Learning how to draw a cartoon mouth is vital to creating expressive and engaging cartoon characters.
The mouth is a vital part of not only a cartoon character's face, but their personality as well. The mouth can be used to show emotion and expression. It's also the element that allows your cartoon character to find his or her voice!
Read on to learn eight approaches for drawing a cartoon mouth.
These easy methods of drawing cartoon mouths can be altered and augmented to your liking, resulting in infinite variations. Try them all and let us know which one is your favorite!
1. A simple line
The simplest way to draw a cartoon mouth is by adding a line in the lower center of the face. A slight upwardly turned curve makes for an understated smile. A downward-curved line makes it a frown. A simple straight horizontal line indicates a neutral expression.
2. Augmented simple line
This takes the previous method one step further. You can augment a simple line style mouth by adding dimple-like details. Simply draw a parentheses shape, on one or both sides of the mouth, to add extra character to an expression. As you can see here, what would otherwise be a neutral expression has a little bit more nuance; the slight wrinkle on the outside of the mouth indicates a wry or uncertain expression.
Other variations are absolutely possible, too. For instance, a simple tongue descending or ascending from the mouth line creates a cute effect!
3. Tiny oval
This mouth really amounts to no more than drawing a tiny number zero below your cartoon character's nose. Yet with such a simple stroke of the pen, you can create much emotion on your cartoon character. The tiny oval-style mouth can show shock, surprise or speechlessness. Take further by adding upwardly or downwardly turned eyebrows, which can really add to the expression.
4. Wavy line
A wavy line isn't just for drawing patterns — it can make a dynamic cartoon character mouth. A simple wavy line can show unhappiness, as if a character is on the verge of tears; it can also be used to show shame or discomfort.
5. Two-part line
To make this type of mouth, you'll double up on the "simple line" technique. Start by drawing a simple, slightly curved line. Choose one side, and acting as if the line has a hinge joint, draw a second simple line connecting to the first, as a diagonal echo of the first line. This "two part" line easily shows a bit of motion around the mouth, as if the mouth is open or the character is talking.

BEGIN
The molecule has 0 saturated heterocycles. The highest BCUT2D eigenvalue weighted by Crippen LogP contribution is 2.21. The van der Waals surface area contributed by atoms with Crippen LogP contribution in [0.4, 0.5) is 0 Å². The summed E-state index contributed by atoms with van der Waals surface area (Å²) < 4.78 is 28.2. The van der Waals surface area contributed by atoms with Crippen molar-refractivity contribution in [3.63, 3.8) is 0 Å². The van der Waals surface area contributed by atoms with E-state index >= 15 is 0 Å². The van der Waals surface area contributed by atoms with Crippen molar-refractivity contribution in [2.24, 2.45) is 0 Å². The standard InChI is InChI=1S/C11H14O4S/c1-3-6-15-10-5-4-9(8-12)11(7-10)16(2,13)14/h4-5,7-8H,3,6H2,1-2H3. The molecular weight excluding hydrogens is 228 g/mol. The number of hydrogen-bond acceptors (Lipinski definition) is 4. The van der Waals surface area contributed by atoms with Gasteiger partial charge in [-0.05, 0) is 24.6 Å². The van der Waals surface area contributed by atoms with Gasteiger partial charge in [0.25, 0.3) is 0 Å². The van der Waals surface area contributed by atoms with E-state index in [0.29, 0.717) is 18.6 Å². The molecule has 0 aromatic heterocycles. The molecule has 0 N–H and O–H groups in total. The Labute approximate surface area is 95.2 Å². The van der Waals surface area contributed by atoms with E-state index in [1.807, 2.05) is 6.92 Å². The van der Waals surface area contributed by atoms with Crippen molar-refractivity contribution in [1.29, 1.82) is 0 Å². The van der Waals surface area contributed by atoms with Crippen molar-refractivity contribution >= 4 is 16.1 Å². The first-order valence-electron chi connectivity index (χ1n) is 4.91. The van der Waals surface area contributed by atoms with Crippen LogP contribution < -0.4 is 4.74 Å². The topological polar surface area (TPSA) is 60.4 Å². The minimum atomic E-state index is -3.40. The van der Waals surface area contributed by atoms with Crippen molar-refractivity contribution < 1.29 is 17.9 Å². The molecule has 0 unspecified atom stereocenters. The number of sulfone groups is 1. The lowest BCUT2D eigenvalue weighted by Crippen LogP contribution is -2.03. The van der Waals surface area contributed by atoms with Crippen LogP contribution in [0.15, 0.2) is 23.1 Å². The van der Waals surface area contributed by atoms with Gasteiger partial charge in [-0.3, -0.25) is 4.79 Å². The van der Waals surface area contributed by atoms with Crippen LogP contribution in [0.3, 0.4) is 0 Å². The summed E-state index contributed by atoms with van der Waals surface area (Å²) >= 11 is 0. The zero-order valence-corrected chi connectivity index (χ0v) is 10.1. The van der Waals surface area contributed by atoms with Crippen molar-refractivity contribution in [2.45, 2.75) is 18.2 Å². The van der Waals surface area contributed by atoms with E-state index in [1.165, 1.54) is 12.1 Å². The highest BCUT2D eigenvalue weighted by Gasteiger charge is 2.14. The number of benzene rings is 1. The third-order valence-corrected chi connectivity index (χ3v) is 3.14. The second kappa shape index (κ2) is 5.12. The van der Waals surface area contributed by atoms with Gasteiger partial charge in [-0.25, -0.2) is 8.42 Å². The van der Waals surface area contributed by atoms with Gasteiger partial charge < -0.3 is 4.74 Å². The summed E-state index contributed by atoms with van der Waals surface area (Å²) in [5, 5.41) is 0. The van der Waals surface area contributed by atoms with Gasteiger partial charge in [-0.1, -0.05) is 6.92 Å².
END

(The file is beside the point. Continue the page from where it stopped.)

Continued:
6. Lipstick lips
Oo la la! Adding plump, pretty lips can give cartoon characters a feminine and ladylike look. To attain this look for your cartoon characters, start by drawing a simple line. Then, on the top of the line, draw two little mounds, almost like the top of a heart, to form the upper lip (the lines can be rounded, or sharper and more linear). Below the line, draw a rounded shape to form the bottom of the lip. Your cartoon character is ready to hit the town!
7. Exposed teeth
Let your characters show their pearly whites! Draw an outline shape to form your character's mouth (it could be a smile, a frown or, as shown in this example, a slightly rounded rectangle shape). Fill in the outlined shape with a grid to serve as teeth. Easy as that!
8. Wide open mouth
Your cartoon characters might need to open wide for a variety of reasons, whether they're paying a visit to the dentist, singing loudly along with their favorite song or screaming. To make a wide-open mouth, draw a large circle or oval. Fill in the lower portion with two bumps, like the top of a heart. Then fill in the upper part with a dark color. Sometimes, artists will even add a teardrop shape dangling from the top of the mouth to show the tonsils.
Want more? Add to your characters' faces with our companion posts on how to draw cartoon eyes, ears, and noses!
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